Union-backed Dems make final push to kill Obama's trade bill
Jun. 11, 2015
WASHINGTON (AP) — Union-backed Democrats launched a last-ditch effort Thursday to scuttle President Barack Obama's trade agenda by sacrificing a favored program of their own that retrains workers displaced by international trade.
The retraining program is linked to the Democrats' real target: legislation to help Obama advance multi-nation trade agreements. In hopes of bringing down the whole package, which they say imperils jobs at home, numerous House Democrats said they would vote Friday against the retraining measure.
The trade authority is a top priority for the president, who hopes to complete a major deal with 11 Pacific Area nations. But the bill has drawn fierce opposition from Democrats, many of them supported by unions who argue that expanded global trade will cost jobs at home.
House Republicans were in the odd position of supporting Obama's bid for "fast-track" trade-negotiating authority, while the White House struggled to come up with enough Democratic votes to win passage.
In a closed meeting in the Capitol, top White House officials implored Democrats not to deny Obama the trade authority. Such a vote, they said, would block needed trade expansion for the nation and sink a major priority of the Democratic president.
The sometimes emotional exchanges illustrated the high stakes and intense feelings surrounding Obama's bid for "fast track" trade-negotiating authority. Such authority, which previous presidents have enjoyed, would let Obama present Congress with proposed trade agreements that it could ratify or reject but not change.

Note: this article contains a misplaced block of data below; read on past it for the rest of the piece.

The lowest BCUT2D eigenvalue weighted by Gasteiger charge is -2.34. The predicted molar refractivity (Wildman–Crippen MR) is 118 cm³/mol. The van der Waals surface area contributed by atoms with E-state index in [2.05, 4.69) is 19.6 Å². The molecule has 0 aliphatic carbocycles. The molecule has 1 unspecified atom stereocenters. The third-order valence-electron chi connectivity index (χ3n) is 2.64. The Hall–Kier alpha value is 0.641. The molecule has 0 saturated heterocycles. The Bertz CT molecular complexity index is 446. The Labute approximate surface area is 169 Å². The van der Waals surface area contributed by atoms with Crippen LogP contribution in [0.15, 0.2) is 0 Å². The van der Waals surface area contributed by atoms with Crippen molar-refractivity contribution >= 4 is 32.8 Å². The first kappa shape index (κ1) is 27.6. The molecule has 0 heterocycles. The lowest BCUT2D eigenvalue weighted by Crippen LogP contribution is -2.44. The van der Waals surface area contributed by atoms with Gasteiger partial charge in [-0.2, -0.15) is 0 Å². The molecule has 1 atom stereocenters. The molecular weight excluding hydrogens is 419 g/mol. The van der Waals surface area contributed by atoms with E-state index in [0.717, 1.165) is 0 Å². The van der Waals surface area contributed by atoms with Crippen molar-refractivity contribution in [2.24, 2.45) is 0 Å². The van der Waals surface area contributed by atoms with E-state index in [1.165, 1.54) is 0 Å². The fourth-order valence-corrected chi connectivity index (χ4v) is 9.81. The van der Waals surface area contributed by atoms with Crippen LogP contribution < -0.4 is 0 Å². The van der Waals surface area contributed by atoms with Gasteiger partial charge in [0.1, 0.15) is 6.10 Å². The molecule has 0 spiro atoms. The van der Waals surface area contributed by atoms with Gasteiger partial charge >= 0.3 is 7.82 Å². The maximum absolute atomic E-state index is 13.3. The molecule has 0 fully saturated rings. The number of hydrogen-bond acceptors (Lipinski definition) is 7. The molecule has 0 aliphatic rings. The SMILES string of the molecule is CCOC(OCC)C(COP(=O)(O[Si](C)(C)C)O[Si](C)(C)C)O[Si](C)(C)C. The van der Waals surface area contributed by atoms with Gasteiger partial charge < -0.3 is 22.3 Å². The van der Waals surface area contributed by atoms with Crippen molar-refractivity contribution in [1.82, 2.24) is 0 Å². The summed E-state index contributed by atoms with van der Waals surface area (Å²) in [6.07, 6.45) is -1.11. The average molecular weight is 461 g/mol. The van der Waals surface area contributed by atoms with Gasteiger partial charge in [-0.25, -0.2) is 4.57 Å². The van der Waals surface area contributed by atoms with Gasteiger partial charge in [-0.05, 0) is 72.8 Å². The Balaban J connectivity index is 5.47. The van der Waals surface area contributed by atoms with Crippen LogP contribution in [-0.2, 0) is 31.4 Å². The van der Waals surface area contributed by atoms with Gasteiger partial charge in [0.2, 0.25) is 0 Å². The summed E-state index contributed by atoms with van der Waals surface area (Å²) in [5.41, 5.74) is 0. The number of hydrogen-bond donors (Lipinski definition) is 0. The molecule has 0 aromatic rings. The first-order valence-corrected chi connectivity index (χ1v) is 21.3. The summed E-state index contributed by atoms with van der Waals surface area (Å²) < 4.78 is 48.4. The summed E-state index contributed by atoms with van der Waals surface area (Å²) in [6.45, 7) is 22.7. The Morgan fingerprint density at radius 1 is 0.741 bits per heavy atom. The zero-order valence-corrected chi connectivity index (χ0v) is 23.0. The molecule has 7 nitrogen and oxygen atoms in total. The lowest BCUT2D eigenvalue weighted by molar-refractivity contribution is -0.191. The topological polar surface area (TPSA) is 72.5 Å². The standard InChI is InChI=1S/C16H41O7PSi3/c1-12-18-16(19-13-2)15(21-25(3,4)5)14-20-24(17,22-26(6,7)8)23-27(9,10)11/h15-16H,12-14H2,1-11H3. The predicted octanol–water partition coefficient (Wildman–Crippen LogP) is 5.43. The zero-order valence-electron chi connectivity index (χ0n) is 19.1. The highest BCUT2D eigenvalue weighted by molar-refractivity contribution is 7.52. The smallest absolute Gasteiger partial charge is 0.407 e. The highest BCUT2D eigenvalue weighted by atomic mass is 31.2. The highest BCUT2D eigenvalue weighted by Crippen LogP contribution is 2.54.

Obama hopes to advance the 12-nation Trans-Pacific Partnership and other trade proposals that have been negotiated for years.
Unions vehemently oppose such deals, saying they ship U.S. jobs abroad.
The trade issue's divisiveness was evident when the House voted narrowly, 217-212, on a procedure to advance the package to Friday's expected showdown.
AFL-CIO President Richard Trumka urged House Democrats to do something once unthinkable — reject the retraining program, known as Trade Adjustment Authority, or TAA — as the best means to kill fast track. Those attending the meeting said Trumka told Democrat he would pray for those who oppose the unions' position.
Some senior Democrats are with Trumka, suggesting Friday's votes could be close and dramatic.
"The TAA is the handmaiden to facilitate the whole deal," said Rep. Peter DeFazio. "We have the potential to stop this whole train and revisit the most egregious provisions" of fast track. "It's counterintuitive for Democrats to be voting against it, but President Trumka came and said vote against it."
The strategy could scuttle the whole package, because many Republicans have long records of opposing the jobs retraining program, which they consider wasteful.